Take the bite out of muscle cramps
Have you ever experienced a “charley horse”? If so, you know how painful these sudden, tight muscle cramps can be.
Although their exact cause isn’t known, the American Academy of Orthopaedic Surgeons says inadequate stretching and muscle fatigue may play a role. Exercising or working in the heat, as well as not staying hydrated, can lead to muscle cramps, too.
In addition, people who are elderly, ill, overweight or take certain medications may be at higher risk.
What to do
Help prevent muscle cramps by warming up and cooling down before and after you exercise. Here are a few stretching exercises from the AAOS:
Calf stretch: Lean forward with your hands against a wall and one leg in front of the other. Then, with your front knee bent, straighten your back leg and press your heel to the floor. Hold this position for 15 to 30 seconds.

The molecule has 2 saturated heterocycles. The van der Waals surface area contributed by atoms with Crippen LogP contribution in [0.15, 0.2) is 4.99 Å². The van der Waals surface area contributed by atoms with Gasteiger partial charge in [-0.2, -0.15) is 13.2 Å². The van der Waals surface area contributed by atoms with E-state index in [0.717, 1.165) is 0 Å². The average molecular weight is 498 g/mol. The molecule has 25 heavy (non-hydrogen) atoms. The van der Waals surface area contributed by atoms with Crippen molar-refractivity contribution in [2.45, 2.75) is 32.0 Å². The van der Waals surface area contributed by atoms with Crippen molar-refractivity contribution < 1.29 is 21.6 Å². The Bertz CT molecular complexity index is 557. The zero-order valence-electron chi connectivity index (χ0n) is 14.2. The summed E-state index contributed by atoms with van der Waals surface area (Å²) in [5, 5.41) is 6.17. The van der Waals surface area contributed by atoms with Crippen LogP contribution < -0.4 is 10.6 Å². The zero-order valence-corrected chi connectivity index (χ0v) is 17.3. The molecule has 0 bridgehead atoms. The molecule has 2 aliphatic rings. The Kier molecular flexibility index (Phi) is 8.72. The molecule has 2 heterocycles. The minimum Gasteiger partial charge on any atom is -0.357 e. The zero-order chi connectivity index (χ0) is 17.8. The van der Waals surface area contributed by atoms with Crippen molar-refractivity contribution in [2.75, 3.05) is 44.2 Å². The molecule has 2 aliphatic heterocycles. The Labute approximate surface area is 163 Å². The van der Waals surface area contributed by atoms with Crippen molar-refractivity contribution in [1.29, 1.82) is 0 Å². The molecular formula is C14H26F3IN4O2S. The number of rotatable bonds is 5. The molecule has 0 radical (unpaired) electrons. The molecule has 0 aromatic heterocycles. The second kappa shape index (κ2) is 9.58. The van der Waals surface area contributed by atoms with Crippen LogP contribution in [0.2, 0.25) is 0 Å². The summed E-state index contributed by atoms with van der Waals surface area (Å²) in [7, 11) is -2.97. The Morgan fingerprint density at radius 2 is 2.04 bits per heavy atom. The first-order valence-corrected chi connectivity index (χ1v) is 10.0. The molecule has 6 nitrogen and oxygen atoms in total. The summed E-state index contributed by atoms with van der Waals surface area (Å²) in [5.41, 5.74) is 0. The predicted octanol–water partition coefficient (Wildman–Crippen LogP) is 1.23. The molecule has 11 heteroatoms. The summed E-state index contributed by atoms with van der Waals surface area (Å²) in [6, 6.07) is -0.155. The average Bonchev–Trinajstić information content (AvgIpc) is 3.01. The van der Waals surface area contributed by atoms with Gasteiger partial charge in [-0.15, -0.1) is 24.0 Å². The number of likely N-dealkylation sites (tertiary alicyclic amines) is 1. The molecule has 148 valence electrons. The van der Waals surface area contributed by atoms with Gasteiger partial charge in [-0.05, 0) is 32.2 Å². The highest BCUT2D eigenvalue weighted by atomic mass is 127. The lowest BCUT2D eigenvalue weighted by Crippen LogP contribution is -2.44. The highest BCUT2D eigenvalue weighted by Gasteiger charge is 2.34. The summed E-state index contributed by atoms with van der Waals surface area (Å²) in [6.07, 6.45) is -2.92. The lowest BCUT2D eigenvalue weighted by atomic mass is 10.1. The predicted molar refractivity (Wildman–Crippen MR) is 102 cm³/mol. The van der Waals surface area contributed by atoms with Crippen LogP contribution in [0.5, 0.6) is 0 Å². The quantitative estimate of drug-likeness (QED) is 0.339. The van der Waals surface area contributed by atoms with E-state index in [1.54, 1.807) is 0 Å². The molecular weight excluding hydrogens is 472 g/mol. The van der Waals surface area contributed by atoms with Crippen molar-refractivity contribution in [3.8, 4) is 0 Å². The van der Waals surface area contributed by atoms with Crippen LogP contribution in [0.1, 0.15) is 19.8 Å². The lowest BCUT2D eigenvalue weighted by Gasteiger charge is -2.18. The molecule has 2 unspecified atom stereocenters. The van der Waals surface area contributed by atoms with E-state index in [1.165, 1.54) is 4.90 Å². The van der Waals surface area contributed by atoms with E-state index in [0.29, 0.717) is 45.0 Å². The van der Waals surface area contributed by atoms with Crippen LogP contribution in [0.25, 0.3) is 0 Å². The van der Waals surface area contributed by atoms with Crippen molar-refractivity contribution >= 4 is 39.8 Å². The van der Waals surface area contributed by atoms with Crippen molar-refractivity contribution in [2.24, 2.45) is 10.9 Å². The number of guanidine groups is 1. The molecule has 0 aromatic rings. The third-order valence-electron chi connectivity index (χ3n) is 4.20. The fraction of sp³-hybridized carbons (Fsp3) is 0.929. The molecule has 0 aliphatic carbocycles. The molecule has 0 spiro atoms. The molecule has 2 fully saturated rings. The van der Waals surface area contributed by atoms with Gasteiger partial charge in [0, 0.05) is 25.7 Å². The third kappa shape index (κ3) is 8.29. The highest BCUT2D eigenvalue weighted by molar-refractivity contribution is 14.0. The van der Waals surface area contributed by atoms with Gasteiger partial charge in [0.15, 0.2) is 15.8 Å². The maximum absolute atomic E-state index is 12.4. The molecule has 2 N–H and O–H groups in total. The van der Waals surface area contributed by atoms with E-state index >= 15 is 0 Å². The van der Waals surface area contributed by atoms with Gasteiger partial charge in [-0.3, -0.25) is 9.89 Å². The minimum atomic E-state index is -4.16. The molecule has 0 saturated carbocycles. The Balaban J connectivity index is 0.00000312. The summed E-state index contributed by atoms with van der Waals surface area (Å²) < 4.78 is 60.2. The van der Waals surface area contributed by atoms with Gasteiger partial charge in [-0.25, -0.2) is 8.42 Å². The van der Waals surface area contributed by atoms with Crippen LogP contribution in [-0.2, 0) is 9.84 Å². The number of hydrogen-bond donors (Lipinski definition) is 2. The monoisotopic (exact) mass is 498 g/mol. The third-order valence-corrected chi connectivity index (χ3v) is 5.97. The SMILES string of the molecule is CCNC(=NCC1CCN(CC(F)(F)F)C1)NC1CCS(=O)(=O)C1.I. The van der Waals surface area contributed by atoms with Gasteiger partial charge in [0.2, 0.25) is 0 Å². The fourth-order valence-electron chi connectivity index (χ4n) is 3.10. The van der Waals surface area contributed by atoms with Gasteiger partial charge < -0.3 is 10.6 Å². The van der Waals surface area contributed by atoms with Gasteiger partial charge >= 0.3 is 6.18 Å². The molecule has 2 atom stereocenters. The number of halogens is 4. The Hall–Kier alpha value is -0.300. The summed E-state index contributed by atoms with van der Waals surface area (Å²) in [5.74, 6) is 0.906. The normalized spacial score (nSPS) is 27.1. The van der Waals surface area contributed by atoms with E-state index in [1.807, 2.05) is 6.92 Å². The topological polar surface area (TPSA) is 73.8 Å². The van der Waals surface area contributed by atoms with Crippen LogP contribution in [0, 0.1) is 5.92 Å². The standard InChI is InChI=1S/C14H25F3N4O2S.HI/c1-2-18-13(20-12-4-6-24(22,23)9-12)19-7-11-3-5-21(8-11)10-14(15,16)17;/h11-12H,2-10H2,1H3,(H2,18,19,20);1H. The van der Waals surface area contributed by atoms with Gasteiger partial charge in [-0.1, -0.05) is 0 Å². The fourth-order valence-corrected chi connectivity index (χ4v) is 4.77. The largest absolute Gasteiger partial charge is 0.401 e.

Hamstring stretch: While in a sitting position on the floor, sit up tall with your legs extended out straight with your feet relaxed. Place your palms on the floor and slide your hands toward your ankles. Hold this position for 30 seconds.
Quadriceps stretch: Place your hands on a wall or the back of a chair for balance. Lift one foot and bring your heel up toward your buttocks. Grasp your ankle with your hand and pull your heel closer to your body. Hold for 30 seconds.
If you feel a cramp coming on, stop what you’re doing and gently stretch the muscle. Hold the stretched position until the cramp stops. If your muscles are tense and tight, apply a heat pack; if they’re sore or tender, use a cold pack.